To moral and political philosophers steeped in the theory of justice inequality in society may simply be ethically distasteful. To utilitarians increasing income inequality, controlling for the average income, reduces social welfare simply because the same dollar has lower marginal utility for the rich than for the poor. Many non-utilitarian philosophers also find some kinds of inequality simply unconscionable. There is, however, an important discussion among philosophers (and some economists) about the kinds of inequality which are morally permissible. The latter, for example, may pertain to cases where between two individuals facing similar life chances one may end up richer than the other simply because the former is more ambitious or hard-working than the latter. This brings to the fore a distinction between inequality of opportunity and that of outcome. As philosophers, public commentators and the general public  increasingly find the issue of personal responsibility in one’s choice or life decision quite socially salient, one can make a clear distinction between opportunity-egalitarianism—seeking to offset only those inequalities that are due to circumstances beyond an individual’s control (like the characteristics of a family or neighborhood a child is born in or its biological characteristics)– and outcome-egalitarianism that, often on grounds of social norms, seeks to offset even those differences in outcome that are due to an individual’s own choice (say, in blowing away one’s opportunity by indulging in drugs or alcohol) or initiative (or lack of it).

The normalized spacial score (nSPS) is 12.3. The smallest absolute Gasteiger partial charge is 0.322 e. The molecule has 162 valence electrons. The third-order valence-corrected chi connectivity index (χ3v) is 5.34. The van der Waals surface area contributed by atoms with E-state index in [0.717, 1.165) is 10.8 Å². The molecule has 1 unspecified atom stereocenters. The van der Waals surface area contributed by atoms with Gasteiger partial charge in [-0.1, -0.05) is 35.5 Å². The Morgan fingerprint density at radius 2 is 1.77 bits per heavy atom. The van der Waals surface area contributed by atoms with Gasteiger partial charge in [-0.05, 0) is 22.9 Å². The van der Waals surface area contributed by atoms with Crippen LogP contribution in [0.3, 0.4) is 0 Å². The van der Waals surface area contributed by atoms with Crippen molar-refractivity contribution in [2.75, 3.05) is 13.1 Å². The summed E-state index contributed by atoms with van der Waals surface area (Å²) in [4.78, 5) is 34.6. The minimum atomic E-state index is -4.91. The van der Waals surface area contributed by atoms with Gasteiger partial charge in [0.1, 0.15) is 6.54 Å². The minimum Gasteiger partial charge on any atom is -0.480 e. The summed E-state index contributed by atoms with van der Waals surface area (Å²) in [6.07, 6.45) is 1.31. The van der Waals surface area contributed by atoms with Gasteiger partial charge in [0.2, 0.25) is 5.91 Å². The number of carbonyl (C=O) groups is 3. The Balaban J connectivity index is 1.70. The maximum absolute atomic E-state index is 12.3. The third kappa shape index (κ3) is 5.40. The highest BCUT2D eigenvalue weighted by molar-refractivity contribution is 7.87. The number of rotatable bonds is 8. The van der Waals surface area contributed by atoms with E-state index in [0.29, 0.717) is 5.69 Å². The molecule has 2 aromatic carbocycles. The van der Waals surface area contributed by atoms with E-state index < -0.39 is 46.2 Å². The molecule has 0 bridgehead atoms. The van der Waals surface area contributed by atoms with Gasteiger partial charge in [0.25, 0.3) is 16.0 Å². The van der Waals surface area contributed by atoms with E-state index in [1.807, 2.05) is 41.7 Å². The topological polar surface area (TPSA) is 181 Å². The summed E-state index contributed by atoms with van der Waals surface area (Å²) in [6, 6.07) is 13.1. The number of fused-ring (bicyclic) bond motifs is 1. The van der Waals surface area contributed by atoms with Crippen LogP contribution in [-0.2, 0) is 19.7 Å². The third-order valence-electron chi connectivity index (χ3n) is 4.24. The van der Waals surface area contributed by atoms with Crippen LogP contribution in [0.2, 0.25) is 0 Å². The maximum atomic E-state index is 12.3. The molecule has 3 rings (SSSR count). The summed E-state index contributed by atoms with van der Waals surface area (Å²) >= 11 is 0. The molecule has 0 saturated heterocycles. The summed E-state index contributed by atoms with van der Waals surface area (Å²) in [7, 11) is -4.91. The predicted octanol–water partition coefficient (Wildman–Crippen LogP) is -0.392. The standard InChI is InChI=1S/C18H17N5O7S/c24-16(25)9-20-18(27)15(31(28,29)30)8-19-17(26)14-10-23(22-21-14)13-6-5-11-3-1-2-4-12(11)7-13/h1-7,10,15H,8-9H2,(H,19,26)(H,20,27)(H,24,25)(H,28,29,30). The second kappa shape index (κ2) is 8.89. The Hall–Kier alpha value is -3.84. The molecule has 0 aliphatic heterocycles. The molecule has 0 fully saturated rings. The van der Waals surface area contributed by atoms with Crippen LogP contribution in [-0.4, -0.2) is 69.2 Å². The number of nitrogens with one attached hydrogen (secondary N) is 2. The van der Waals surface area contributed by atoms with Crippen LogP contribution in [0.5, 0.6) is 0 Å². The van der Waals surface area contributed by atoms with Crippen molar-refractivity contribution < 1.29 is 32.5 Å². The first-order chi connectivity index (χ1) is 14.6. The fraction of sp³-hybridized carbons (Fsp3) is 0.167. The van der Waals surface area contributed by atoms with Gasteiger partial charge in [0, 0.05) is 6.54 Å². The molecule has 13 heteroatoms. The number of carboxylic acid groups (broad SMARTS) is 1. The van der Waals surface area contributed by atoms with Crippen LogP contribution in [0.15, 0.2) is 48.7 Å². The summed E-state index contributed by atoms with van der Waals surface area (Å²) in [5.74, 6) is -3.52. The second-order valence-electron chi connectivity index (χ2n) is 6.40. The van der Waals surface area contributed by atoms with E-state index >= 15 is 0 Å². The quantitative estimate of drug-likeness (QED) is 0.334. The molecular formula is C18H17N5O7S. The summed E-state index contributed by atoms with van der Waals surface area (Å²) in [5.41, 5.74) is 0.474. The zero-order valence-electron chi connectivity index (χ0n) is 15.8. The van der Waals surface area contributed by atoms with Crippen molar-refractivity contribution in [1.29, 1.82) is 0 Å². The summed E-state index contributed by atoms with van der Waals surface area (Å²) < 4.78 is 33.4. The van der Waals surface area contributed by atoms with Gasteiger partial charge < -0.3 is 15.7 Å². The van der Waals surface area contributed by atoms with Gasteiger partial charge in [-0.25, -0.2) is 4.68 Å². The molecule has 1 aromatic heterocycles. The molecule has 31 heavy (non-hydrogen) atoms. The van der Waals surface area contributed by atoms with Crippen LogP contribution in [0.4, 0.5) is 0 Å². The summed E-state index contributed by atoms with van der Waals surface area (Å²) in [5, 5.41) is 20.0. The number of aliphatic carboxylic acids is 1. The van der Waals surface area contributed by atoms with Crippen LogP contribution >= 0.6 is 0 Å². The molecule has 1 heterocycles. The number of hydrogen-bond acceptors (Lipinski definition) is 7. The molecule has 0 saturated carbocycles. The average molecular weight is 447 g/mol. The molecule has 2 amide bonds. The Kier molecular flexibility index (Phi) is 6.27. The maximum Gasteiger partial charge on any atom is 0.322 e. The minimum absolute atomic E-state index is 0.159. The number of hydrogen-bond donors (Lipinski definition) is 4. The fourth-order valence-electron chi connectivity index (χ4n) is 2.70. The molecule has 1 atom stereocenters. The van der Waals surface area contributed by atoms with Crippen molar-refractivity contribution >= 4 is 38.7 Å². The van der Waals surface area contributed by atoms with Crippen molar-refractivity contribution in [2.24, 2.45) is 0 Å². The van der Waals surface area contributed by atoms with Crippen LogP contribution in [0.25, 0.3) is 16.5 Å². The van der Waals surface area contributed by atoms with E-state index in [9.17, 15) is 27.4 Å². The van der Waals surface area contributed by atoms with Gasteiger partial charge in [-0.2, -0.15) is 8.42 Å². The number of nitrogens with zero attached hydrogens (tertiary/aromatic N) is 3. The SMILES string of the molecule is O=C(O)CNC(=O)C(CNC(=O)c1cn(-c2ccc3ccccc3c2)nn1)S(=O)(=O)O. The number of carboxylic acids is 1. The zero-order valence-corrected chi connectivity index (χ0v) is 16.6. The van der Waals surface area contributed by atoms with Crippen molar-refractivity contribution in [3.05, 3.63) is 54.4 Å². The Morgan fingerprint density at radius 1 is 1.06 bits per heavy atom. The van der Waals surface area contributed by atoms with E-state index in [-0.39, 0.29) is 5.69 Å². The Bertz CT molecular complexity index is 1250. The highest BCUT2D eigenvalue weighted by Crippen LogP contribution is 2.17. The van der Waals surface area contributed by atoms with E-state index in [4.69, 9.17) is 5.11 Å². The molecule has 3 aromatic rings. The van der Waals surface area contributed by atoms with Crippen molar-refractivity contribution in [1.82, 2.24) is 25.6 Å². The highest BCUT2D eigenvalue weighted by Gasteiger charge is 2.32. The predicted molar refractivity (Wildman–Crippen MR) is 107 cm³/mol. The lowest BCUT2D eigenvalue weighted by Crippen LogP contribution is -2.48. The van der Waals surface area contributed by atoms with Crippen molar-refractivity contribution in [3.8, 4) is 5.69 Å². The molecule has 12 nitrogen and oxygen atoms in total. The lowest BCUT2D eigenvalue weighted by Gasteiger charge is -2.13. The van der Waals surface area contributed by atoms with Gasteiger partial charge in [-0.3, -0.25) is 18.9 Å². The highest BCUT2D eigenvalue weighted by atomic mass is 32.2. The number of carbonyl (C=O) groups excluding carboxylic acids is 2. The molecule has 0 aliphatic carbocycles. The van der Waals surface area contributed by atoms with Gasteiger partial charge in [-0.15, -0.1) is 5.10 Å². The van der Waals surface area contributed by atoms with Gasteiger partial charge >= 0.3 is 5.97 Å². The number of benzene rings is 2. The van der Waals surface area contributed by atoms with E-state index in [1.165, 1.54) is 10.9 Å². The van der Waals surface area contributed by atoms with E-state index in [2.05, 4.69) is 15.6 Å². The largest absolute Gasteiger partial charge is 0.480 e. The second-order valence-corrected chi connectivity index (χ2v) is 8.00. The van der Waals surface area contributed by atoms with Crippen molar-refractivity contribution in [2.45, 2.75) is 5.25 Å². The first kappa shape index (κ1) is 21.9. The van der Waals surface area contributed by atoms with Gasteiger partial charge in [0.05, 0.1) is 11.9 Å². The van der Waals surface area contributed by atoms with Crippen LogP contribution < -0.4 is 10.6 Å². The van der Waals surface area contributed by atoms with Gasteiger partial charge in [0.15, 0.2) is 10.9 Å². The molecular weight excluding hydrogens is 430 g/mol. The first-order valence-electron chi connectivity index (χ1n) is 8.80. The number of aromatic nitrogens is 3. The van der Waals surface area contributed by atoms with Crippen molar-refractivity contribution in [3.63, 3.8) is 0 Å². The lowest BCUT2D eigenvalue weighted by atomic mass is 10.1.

Many economists take a much narrower approach on inequality, even when they are sensitive to issues of absolute poverty. They find relative inequality acceptable if it does not harm economic performance or efficiency; in fact they are prepared to tolerate even a large dose of inequality if it improves the aggregate economic performance—the presumption is that the larger surplus keeps open the possibility of redistributing some to the poor (a possibility that is infrequently realized in actual politics), thus making everyone better-off. The main purpose of this essay is to indicate why we may have sufficient reasons to worry about inequality even from this narrow economist’s point of view.